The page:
The Internal Revenue Service generally took reasonable steps to plan for the required sequestration spending cuts in its fiscal year 2013 budget, although it needed to cut back on staffing for taxpayer service, collections and enforcement activity, according to a new government report.

The report, from the Treasury Inspector General for Tax Administration, noted that the IRS was required to submit an operating plan within 30 days of enactment of the annual appropriations legislation. TIGTA’s analysis determined that the IRS achieved the overall savings it planned in each of its operating appropriations. However, because the savings achieved by cost area varied widely from the budgeted amounts, the IRS needed to significantly revise its post-sequestration budget. 

As part of this revision, funds from cost areas with greater than planned savings were reallocated to other cost areas. The IRS also reduced its planned furlough days from seven to three days.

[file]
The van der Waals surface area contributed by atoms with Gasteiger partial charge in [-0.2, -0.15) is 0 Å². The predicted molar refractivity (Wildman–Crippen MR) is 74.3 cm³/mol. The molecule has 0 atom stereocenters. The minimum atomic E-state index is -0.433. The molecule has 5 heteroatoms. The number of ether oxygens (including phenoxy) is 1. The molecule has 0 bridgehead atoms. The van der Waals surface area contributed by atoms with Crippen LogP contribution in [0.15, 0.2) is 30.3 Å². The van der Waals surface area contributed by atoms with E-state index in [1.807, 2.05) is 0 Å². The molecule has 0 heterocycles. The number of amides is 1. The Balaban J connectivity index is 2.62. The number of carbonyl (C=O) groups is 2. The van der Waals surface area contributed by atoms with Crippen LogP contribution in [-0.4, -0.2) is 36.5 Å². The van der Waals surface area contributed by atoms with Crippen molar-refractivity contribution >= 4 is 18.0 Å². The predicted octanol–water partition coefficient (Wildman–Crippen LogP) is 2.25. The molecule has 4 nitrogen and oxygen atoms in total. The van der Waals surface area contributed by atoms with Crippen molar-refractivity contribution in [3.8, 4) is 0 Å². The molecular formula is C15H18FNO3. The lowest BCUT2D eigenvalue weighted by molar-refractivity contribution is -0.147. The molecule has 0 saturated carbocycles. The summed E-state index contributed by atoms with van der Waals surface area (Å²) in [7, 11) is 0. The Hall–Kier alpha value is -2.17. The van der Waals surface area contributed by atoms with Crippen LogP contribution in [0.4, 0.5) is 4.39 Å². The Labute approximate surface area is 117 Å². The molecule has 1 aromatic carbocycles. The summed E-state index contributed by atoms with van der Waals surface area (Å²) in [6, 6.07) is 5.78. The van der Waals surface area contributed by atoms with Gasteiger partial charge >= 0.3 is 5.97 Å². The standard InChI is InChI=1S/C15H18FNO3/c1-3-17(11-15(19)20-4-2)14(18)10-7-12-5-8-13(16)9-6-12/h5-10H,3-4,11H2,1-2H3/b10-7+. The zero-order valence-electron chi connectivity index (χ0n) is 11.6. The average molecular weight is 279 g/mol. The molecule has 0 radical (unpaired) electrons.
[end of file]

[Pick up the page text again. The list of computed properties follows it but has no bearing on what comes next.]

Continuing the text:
In addition, implementation of the mandated sequestration cuts, coupled with a trend of lower budgets, reduced staffing, and the loss of supplementary funding for the implementation of the Affordable Care Act, collectively affected the IRS’s ability to effectively deliver its priority program areas, including customer service and enforcement activities.

For example, in FY 2013, IRS customer service representatives provided a level of service to taxpayers of 61 percent compared to 68 percent in FY 2012. In addition, examinations of individual taxpayers declined more than five percent in FY 2013 compared to FY 2012 examinations. Collection activities initiated by the IRS, such as taxpayer liens, levies, and property seizures, declined by approximately 33 percent.